Last week I submitted my manuscript to a couple of writing competitions and it reminded me how valuable these things can be.
I’ve had some limited success with competitions in the past, but each time it has given my confidence and my motivation such a boost.
Writing competitions are fantastic for a lot of reasons:
They give you a deadline
Anyone who has ever struggled with motivation will understand how powerful a looming deadline can be, especially if it is for someone else, something external. The self-imposed ones, while great in theory, just never seem to work as well because you’re only accountable to yourself and it’s all too easy to give up.
I was struggling to finish my manuscript earlier in the year when I made the longlist of an award. I had a week to finish off the final 15,000 words of the story and get it submitted. Suddenly I was flying, typing away into the night getting it done. It’s a powerful feeling, and it’s all down to that deadline. Excuses just won’t cut it when someone else is waiting for your book.
They give you feedback
Most competitions aren’t going to provide each entrant with a detailed manuscript appraisal, but some will allow you to pay a little extra for some feedback. Some even give you a few comments for free.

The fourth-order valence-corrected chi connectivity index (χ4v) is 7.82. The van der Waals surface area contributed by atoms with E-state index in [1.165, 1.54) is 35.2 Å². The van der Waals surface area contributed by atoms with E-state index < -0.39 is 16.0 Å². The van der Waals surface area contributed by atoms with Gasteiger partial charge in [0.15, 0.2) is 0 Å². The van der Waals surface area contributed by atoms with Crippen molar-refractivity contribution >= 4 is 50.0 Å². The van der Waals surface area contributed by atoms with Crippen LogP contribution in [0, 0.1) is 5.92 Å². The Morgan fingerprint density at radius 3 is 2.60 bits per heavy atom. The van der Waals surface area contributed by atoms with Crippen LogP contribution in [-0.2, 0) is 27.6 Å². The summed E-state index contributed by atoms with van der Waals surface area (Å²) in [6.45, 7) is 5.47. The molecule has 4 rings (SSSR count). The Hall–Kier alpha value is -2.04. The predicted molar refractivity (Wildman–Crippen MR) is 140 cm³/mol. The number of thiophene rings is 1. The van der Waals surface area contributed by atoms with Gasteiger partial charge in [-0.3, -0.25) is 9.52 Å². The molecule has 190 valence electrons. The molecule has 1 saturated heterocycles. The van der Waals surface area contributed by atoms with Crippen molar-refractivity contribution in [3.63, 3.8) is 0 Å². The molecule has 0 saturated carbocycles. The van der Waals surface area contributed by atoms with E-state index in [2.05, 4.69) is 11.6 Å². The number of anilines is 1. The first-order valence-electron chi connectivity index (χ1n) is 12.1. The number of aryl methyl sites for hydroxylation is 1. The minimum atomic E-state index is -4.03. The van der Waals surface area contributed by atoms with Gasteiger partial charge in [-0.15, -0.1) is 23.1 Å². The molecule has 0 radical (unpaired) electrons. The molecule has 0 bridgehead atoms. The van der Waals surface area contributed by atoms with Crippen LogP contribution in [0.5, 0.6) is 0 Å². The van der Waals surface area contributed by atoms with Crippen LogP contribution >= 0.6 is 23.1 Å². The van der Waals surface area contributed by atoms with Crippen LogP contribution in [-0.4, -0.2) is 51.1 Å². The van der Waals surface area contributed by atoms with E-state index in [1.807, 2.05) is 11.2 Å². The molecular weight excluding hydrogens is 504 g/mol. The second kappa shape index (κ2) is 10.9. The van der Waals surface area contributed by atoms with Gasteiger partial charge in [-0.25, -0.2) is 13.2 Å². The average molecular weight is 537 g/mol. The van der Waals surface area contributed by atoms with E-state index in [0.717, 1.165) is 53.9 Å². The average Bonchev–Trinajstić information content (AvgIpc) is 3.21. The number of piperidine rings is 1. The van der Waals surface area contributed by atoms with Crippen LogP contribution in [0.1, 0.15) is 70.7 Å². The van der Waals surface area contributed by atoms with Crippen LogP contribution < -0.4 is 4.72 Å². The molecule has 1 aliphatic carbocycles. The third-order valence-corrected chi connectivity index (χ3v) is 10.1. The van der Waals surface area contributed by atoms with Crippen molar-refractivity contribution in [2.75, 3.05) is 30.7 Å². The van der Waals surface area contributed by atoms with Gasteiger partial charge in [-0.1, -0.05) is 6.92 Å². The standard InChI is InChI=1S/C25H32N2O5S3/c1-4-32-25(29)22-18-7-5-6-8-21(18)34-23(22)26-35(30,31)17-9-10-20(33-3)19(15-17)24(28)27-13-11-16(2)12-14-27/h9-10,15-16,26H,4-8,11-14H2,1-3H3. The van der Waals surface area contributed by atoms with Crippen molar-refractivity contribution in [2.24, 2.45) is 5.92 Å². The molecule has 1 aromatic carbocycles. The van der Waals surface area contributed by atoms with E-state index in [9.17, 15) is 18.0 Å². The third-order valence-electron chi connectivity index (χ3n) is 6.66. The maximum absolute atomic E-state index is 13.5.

And if you’re lucky enough to find yourself on the longlist, or the shortlist, or even a winner, then you’ve got a pretty clear indication that your manuscript has promise.
They expose your work to the industry
A lot of competitions will be judged either by literary agents, or by independent publishers. This can be a valuable opportunity to have your work read by someone in the industry, whether they can offer representation or publication, or just feedback.
And when you start to send out query letters, mentioning any success you’ve had in writing competitions will make your work stand out from the other manuscripts on the slush pile.
They introduce you to other writers
Whether you’re communicating through Twitter or meeting in person at an awards event, being shortlisted in a competition can introduce you to other aspiring writers. This can create some fantastic camaraderie as you count down the days to the big announcement, waiting to see who the winner is.
It can also be a great way to find writing peers who might be interested in sharing work and giving and receiving feedback.
They inspire you to keep working
Whenever I enter a writing competition, during the judging period while I’m waiting to hear if I’ve been successful, I feel like I’m doing something. My work is out there, someone is reading it and I’m going to get some feedback, however brief.
Writing competitions help to punctuate those dead months in between drafts, when editing is a struggle and you’re operating in a vacuum with no idea what to do next. They remind you that you need to keep working; you need to have a goal.
And whether you win or not, each competition pushes you a little further forward.